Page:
Uncovering Blind Spots through Conversational Rituals.
Our conscious awareness has already been framed and filtered, but is it fixed?
By Nicklas Balboa, Richard D. Glaser, Ph.D., Debra Pearce-McCall, Ph.D. & Amy Eliza Wong, MA | Psychology Today
By the time something reaches our conscious mind, it may have already been framed and filtered.
Bottom-Up Process: The RAS
One of the oldest parts of our brains, the brainstem (located near the base of our skulls), contains the reticular activating system; the brain's ignition system and sensory filter. The RAS is a bundle of web-like neurons only about the size of your pinkie, yet this filter is the critical catalyst for staying open to influence and our ability to connect, navigate, and grow with others. Sensory connections from the nerves of the eyes, ears, mouth, face, skin, muscles, and internal organs feed into the RAS from the top of the spinal cord1.
Ascending (upward) connections from the RAS go to the thalamus (a sensory information relay station) and the cerebral cortex, playing a regulatory role in our circadian rhythms of sleep, wake, and alertness. This pathway activates the entire cortex with energy, waking it up so to speak, increasing our levels of arousal for interpreting incoming information and preparing the brain and body for action.
The RAS is also the site of habituation: This is a process in which the brain learns to ignore repetitive, unimportant stimuli while remaining sensitive to others2. A good example of this is a person who can sleep through passerby trains and outside noise, but wakes up to the sound of their alarm. Without these filters, we would become overloaded with information. Of course, our human dilemma is that these pre-existing filters influence our awareness in a way that can spiral us into closed-minded rigidity.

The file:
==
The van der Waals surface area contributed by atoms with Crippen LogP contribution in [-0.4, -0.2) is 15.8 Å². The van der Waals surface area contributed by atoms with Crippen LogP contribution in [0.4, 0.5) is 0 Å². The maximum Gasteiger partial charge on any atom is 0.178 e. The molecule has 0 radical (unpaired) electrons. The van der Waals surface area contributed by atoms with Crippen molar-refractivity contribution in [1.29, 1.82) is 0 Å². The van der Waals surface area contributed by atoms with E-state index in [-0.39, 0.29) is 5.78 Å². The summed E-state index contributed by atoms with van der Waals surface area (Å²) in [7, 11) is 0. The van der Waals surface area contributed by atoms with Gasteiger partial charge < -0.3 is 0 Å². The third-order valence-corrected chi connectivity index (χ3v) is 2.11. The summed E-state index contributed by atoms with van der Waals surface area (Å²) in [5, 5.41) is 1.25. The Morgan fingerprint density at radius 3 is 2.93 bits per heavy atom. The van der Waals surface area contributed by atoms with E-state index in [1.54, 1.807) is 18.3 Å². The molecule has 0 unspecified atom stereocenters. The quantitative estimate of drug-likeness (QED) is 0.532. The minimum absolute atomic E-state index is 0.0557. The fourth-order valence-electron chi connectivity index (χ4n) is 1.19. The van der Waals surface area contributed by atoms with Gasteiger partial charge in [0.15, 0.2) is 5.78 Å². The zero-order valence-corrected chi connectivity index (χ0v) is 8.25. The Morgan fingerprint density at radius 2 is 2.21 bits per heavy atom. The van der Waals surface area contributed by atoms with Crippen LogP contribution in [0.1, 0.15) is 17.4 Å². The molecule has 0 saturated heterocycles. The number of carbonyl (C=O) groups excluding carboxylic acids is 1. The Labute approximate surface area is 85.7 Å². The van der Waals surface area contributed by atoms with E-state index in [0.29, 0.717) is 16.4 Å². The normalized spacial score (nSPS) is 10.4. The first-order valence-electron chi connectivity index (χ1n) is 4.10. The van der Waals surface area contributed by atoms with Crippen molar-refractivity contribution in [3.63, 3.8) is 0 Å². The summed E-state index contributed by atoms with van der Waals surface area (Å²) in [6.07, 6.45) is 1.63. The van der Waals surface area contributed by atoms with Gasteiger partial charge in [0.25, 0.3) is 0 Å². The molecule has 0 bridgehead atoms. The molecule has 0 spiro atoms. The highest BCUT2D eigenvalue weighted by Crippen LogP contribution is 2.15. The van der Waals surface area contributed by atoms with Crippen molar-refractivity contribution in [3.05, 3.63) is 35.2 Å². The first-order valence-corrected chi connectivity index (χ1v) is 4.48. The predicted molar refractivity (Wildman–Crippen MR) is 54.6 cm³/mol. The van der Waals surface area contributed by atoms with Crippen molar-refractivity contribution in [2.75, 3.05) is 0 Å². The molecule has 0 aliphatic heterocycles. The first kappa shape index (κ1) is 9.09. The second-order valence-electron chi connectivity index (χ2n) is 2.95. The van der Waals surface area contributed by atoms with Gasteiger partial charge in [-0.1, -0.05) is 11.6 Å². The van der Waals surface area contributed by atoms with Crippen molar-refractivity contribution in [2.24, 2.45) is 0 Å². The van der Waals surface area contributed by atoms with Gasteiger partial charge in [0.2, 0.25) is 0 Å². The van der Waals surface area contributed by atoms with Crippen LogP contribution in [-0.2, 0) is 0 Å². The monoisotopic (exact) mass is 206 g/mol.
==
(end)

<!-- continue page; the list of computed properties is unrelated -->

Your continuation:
Introducing Conversational Intelligence®
Conversational Intelligence® (C-IQ) is a groundbreaking, neuroscientific framework that is revolutionizing entire industries, and profoundly shifting the way we interact and connect as human beings. C-IQ will open up a new lens for:
In order to do our work with our leaders and peers we need to be alert and attentive, able to notice and inhibit impulses, and regulate and understand strong emotions—which means being at what we could think of as a nervous system “Goldilock’s state”—not too agitated, not too relaxed, but just right for the given situation.
The brain filters the world through the parameters (frames) you give it, and your experiences and beliefs shape those parameters. For example, this is why after purchasing a car, you will tend to notice more of the same make and model on the road. By aligning our frames and filters with our whole brain and mindful intentions, we can utilize nature's gifts to start a positive virtuous cycle.
The Top-down Process: The Prefrontal Cortex
Often compared to an orchestra conductor, the prefrontal cortex has the power to impact the RAS. One of its primary functions is to dampen and coordinate the information streaming up from the body, brainstem, and limbic regions. This form of selective attention allows us to focus on what is important while minimizing distractions.
With practice, we can open our minds to ever-changing flows and patterns of information within and around us. This intentional growth allows us to influence and even modify these filters and frames. By translating and integrating environmental and internal information, through the slow and fast tracks of electrochemical information flowing into it, the prefrontal cortex helps us make judgment calls, have empathy and compassion, and anticipate the future.